El Salvador Parliament Green-lights USD 150M Bitcoin Fund as Critics Scoff 101
Source: Adobe/Milosz Maslanka

Bitcoin (BTC) path to becoming legal tender in El Salvador cleared another hurdle, with parliament approving a bill to launch a USD 150m adoption fund – but government critics continue to voice their discontent.

The fund’s approval by the National Assembly was never in doubt due to the size of the President Nayib Bukele’s Neuvas Ideas party majority (56 out of 84 seats). The fund will allow the government to provide support for BTC-USD transactions, with the money being managed by the Development Bank of El Salvador (Bandesal). Bukele is aware that many merchants are likely to seek to convert BTC payments into fiat, particularly in the early stages of his plan.

A further USD 30m worth of loans has been earmarked for a project that will see the government offer users of its new Chivo bitcoin wallet and exchange platform a USD 30 golden hello bonus – in BTC.

And the government will also spend USD 23.3m on new outlets that will house crypto ATMs.

Per the newspaper El Diario de Hoy’s ElSalvador.com website, the Economy Minister, María Luisa Hayém Brevé, stated that the treasury could yet increase the size of the USD 150m fund.

The minister added:

“We have several teams in the country to show the population how to use the Chivo wallet. We have developed a user-friendly application so that all Salvadorans can learn to use this cryptocurrency.”

But resistance to crypto adoption continues. The same newspaper quoted a number of opposition MPs as speaking out about the bill and the adoption plans in general.

MPs from the two major opposition parties, FMLN and ARENA, spoke out in the house in the debate preceding the vote.

ARENA’s René Portillo Cuadra criticized the government for paying for adoption through a series of loans that he complained would ultimately need to be paid by the taxpayer.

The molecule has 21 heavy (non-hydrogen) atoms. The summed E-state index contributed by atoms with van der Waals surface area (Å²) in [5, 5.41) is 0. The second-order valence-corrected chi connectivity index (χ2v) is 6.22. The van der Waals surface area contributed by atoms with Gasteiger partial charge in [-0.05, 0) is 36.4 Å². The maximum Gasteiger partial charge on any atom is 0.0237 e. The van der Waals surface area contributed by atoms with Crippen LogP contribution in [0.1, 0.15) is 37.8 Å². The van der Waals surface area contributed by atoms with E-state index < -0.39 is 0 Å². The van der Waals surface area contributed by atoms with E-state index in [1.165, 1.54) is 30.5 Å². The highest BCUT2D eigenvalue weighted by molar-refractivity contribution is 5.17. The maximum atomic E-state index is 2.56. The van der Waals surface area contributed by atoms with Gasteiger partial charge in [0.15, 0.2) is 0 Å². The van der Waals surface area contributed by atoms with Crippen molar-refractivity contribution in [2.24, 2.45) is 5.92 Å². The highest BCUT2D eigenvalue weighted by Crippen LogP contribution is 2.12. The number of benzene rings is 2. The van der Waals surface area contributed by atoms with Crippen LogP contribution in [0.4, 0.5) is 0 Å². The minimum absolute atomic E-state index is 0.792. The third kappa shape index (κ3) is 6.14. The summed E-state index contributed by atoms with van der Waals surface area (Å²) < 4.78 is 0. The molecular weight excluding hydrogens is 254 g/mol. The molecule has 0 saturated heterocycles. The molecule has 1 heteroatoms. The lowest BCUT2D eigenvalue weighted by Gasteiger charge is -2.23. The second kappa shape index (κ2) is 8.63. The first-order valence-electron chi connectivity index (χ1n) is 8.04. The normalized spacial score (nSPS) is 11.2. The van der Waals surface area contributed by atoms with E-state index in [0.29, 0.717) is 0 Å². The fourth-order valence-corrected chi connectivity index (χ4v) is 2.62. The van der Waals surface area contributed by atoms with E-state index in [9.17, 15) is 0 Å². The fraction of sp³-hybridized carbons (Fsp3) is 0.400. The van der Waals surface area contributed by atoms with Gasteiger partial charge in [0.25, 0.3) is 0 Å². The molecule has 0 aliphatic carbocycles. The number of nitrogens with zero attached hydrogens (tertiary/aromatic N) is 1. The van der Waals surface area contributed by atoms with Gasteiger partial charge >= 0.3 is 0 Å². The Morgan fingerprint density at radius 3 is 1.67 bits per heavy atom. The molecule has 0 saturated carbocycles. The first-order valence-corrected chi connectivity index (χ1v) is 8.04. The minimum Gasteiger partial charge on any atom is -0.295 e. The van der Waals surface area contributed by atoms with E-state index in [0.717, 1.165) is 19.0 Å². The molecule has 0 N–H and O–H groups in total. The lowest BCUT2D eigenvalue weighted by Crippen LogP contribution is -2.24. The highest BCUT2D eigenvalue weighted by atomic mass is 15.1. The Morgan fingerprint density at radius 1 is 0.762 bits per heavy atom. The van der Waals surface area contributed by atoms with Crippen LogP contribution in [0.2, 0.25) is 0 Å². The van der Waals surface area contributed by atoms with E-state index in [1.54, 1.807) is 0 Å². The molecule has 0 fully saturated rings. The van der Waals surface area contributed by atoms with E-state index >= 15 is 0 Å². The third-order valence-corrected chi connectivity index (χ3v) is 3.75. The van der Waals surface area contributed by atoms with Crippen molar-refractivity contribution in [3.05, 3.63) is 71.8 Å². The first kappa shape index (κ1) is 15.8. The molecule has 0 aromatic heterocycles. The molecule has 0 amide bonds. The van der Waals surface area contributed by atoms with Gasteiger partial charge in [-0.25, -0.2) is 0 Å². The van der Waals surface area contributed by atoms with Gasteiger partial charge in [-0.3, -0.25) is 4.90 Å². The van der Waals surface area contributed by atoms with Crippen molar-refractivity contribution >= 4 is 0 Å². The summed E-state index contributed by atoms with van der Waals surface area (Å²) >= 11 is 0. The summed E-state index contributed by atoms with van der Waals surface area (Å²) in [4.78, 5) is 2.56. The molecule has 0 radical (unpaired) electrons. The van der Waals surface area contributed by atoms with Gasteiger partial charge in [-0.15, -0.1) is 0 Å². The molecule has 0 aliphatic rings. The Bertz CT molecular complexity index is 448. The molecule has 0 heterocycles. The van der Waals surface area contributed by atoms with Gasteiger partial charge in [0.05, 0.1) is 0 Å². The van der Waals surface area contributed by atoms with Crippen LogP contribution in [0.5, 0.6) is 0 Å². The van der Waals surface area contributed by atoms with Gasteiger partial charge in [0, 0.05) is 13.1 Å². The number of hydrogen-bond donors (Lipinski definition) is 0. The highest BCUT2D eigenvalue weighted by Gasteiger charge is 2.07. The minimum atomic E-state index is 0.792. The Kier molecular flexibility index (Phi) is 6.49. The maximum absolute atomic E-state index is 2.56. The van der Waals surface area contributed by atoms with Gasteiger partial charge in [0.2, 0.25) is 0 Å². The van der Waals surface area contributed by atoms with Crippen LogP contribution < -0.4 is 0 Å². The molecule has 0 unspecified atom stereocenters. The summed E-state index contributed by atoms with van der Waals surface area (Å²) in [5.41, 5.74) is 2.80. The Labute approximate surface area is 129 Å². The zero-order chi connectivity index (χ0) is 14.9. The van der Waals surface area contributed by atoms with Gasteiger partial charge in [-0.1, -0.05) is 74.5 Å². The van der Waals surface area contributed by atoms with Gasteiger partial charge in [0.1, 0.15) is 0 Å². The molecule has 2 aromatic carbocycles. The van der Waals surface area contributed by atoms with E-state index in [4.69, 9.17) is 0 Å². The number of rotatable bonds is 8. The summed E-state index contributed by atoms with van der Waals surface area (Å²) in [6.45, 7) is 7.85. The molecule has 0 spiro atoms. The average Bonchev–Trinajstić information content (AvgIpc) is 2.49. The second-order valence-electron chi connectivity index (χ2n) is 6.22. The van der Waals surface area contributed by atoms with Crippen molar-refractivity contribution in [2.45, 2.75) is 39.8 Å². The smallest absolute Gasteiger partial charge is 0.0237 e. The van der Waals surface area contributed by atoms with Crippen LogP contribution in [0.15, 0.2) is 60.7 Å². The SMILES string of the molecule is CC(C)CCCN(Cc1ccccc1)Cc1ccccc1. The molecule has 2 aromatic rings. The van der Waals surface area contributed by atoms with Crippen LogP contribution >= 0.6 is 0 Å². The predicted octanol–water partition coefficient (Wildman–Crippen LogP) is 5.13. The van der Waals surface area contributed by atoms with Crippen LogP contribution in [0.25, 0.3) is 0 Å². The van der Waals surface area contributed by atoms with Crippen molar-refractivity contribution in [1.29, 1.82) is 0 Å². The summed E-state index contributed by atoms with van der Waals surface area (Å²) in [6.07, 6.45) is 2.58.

He stated:

“There is something fishy about this bitcoin business. Someone will gain from it, but it is not the people, namely those who own businesses. Time will prove us right.”

Anabel Belloso, an FMLN MP who co-launched an unsuccessful bid to derail the bitcoin bill in early summer, called the fund a “link in one of the most irresponsible decisions that this Assembly has ever made.”

Belloso claimed that only a select “few” would benefit from the move, and that the adoption plan would see “inequality” escalate in the country.

Most parliamentarians dismissed a protest (still ongoing) by an apparently small number of “elderly” citizens opposed to the idea of receiving their pensions in BTC (an idea the government has dismissed) as a matter for “a small group of individuals” outside the National Assembly building.

But Portillo Cuadra claimed that opposition to adoption did not compose of disgruntled “old people on the corner [of the road leading up to the building],” but was actually a sentiment shared by “more than 6 million Salvadorans.”

Other MPs warned that the fact that Cuba was also turning to crypto was a warning signal, adding that El Salvador should not be pursuing the same kind of policies as an economic pariah like Cuba.

Some are worried, however, that the adoption plan could lead to financial exclusion. El Salvador is dependent on International Monetary Fund (IMF) backing, and is hopeful of securing a new loan in the coming weeks. But per the International Financial Review, sovereign bonds have been in freefall since early June, when Bukele made his first BTC adoption decision.

The BTC adoption announcement has “fuelled concerns that it could jeopardize a deal with the IMF,” it wrote.

The media outlet quoted Siobhan Morden, the head of Latin America fixed-income strategy at Amherst Pierpont Securities, as stating:

“The distressed yields suggest restricted market access with re-entry only possible at lower levels under a formal IMF program.”

As reported, in August, ratings agency Fitch Ratings warned against the potential negative consequences of El Salvador adopting BTC to its financial institutions and insurance sector. The country would have to either hold BTC and be exposed to day-to-day volatility, or sell any incoming BTC immediately to the market, which would incur other costs, per the agency.

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Learn more:
– El Salvador: Government Supporters Dismiss Bitcoin ‘Protests’
– El Salvador Gov’t: We’re Giving out Bitcoin – but Don’t Convert it to Fiat

– Bitcoin Starts Legal Tender Test on Sept 7 With a BTC Airdrop
– IMF Says Making Bitcoin a National Currency is an ‘Inadvisable Shortcut’

– How International Fiat Fund Hurts Cash-Strapped Countries (FYI, El Salvador)
– Bitcoin Is More ‘Public’ Money than Central Bank-Issued Fiat Currencies

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